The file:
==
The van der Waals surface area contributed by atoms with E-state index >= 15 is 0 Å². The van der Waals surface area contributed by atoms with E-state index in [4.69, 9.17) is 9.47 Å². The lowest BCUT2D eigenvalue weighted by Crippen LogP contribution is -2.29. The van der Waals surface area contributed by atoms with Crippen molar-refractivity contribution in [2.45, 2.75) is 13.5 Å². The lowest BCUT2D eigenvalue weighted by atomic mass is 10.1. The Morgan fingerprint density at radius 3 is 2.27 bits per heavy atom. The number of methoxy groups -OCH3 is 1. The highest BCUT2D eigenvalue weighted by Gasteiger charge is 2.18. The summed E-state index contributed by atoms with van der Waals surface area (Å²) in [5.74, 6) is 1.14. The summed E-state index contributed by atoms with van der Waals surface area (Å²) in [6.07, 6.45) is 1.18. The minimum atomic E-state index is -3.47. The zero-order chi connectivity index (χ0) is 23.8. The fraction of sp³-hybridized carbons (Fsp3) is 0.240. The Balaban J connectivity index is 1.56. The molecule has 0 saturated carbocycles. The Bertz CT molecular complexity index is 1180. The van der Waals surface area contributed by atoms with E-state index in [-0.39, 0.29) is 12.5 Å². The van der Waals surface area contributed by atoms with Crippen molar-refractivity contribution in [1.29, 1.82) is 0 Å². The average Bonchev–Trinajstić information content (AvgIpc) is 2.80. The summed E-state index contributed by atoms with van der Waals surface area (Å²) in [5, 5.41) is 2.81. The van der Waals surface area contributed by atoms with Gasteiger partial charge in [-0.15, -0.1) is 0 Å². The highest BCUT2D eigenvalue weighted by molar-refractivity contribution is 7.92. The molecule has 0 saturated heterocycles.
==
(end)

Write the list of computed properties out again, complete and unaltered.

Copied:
The van der Waals surface area contributed by atoms with E-state index >= 15 is 0 Å². The van der Waals surface area contributed by atoms with E-state index in [4.69, 9.17) is 9.47 Å². The lowest BCUT2D eigenvalue weighted by Crippen LogP contribution is -2.29. The van der Waals surface area contributed by atoms with Crippen molar-refractivity contribution in [2.45, 2.75) is 13.5 Å². The lowest BCUT2D eigenvalue weighted by atomic mass is 10.1. The Morgan fingerprint density at radius 3 is 2.27 bits per heavy atom. The number of methoxy groups -OCH3 is 1. The highest BCUT2D eigenvalue weighted by Gasteiger charge is 2.18. The summed E-state index contributed by atoms with van der Waals surface area (Å²) in [5.74, 6) is 1.14. The summed E-state index contributed by atoms with van der Waals surface area (Å²) in [6.07, 6.45) is 1.18. The minimum atomic E-state index is -3.47. The zero-order chi connectivity index (χ0) is 23.8. The fraction of sp³-hybridized carbons (Fsp3) is 0.240. The Balaban J connectivity index is 1.56. The molecule has 0 saturated carbocycles. The Bertz CT molecular complexity index is 1180. The van der Waals surface area contributed by atoms with E-state index in [-0.39, 0.29) is 12.5 Å². The van der Waals surface area contributed by atoms with Crippen molar-refractivity contribution in [1.29, 1.82) is 0 Å². The average Bonchev–Trinajstić information content (AvgIpc) is 2.80. The summed E-state index contributed by atoms with van der Waals surface area (Å²) in [5, 5.41) is 2.81. The van der Waals surface area contributed by atoms with Gasteiger partial charge in [-0.15, -0.1) is 0 Å². The highest BCUT2D eigenvalue weighted by molar-refractivity contribution is 7.92. The molecule has 0 saturated heterocycles.